McDaniel found a receptive hearing from his friend and Sandia program manager Nancy Ries. Shortly after the 1998 experiment, Ries and McDaniel started handing out campaign-style buttons that read, "I believe in isomers," according to Peter Zimmerman, then a senior arms control official in the Clinton administration. Ries, McDaniel and intelligence officials began giving briefings touting isomer research as "the best thing for weapons research since sliced bread," Zimmerman said. Hafnium could be used to build a more powerful bomb or, more to the point of what the military was looking for, a small bomb with a huge bang, the believers argued. And even better, building a weapon using hafnium wouldn't violate internationally negotiated restrictions on testing nuclear weapons or congressional limits on developing new nuclear weapons. Because it wouldn't involve splitting atoms, a hafnium bomb would be a totally new class of weapon.
Zimmerman had long heard talk about isomers as a potent energy source for weapons, but had never taken it very seriously. He was well versed in the scientific issues -- with a PhD in nuclear physics. His 30-year career spanned the overlapping worlds of science and national security. The "I believe in isomers" campaign hit him just as he prepared to take over his new job in Foggy Bottom as chief scientist of the Arms Control and Disarmament Agency, whose mission was to both promote arms control and be on the lookout for new developments in weapons. As chief scientist, Zimmerman was responsible for preventing "technological surprise" in the weapons field. Though the science of an isomer bomb seemed to him to be questionable and the promises vastly unrealistic, he couldn't stop thinking about the 1939 decision by the Navy's research laboratory to ignore an Italian-born physicist, Enrico Fermi, who tried to convince the U.S. military that the fascists were working on a new weapon based on nuclear fission. The military thought he was talking science fiction.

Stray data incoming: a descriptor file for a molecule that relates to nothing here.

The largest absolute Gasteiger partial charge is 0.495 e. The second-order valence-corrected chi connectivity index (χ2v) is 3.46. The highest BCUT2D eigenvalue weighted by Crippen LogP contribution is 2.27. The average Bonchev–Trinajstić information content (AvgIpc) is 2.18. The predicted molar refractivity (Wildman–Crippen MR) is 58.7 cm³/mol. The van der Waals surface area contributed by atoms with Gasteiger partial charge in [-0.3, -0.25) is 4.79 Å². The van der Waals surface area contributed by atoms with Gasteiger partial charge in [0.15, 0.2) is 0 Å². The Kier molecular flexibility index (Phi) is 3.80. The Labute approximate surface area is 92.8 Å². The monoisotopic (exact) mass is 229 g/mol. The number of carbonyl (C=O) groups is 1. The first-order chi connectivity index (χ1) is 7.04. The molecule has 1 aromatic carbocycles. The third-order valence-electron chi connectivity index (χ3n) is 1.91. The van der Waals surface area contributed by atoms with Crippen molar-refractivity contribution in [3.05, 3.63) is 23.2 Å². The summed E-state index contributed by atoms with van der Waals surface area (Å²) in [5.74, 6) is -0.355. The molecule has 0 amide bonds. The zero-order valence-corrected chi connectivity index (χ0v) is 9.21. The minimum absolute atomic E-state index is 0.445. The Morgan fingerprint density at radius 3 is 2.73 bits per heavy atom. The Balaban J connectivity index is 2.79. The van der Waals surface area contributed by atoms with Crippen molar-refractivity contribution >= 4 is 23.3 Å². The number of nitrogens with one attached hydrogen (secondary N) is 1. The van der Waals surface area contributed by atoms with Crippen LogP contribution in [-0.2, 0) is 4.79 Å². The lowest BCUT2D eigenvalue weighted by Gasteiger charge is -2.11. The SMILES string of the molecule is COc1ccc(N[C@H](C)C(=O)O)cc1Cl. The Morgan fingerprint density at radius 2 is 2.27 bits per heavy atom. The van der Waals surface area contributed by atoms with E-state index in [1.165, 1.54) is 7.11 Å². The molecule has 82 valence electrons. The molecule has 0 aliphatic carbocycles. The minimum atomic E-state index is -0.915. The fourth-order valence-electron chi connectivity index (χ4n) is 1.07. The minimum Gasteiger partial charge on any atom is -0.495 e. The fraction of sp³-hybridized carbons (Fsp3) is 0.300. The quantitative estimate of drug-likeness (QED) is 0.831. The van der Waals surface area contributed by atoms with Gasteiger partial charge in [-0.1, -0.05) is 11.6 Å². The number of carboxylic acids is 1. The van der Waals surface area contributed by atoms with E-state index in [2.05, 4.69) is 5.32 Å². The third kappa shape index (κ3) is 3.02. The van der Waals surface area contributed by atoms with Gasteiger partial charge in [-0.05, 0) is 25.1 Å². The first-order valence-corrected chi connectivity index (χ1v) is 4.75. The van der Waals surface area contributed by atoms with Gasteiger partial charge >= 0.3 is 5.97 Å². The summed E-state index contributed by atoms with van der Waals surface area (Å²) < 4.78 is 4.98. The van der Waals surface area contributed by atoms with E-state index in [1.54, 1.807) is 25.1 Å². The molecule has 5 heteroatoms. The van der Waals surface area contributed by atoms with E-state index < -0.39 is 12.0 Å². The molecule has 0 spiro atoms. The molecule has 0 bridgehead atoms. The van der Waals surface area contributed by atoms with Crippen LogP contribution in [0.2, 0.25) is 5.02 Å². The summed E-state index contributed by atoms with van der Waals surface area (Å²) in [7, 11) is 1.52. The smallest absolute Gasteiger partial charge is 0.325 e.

Now, with talk of an isomer weapon, Zimmerman said recently, "I had the science fiction reaction, and a rather bad science fiction at that. But what I wanted to know was that if I discouraged DOD from funding it, I wouldn't be like the admiral who turned down Enrico Fermi in 1939."
Zimmerman had somewhere to turn: an elite, secretive group of senior scientists called the Jasons. Thought to be named after the Greek mythical hero Jason, the group of approximately 55 advisers has been around since 1959, most of the time as part of the Defense Advanced Research Proj-ects Agency (DARPA) -- the Pentagon's primary R&D arm. Operating mostly under the radar screen of public view, the Jasons pick their own members from among the nation's top scientists. Often called upon to evaluate controversies beyond the scientific understanding of government officials, the Jasons have weighed in on items ranging from obscure technology to weighty policy issues, and their influence over the years has been enormous. A 1966 report by the Jasons cast doubt on the use of strategic bombing to cut the Viet Cong's supply lines during the Vietnam War. In another report, the Jasons concluded that low-yield nuclear testing wasn't necessary for the United States to maintain a robust stockpile of nuclear weapons, a recommendation that figured prominently in the Clinton administration's support for a moratorium on nuclear testing.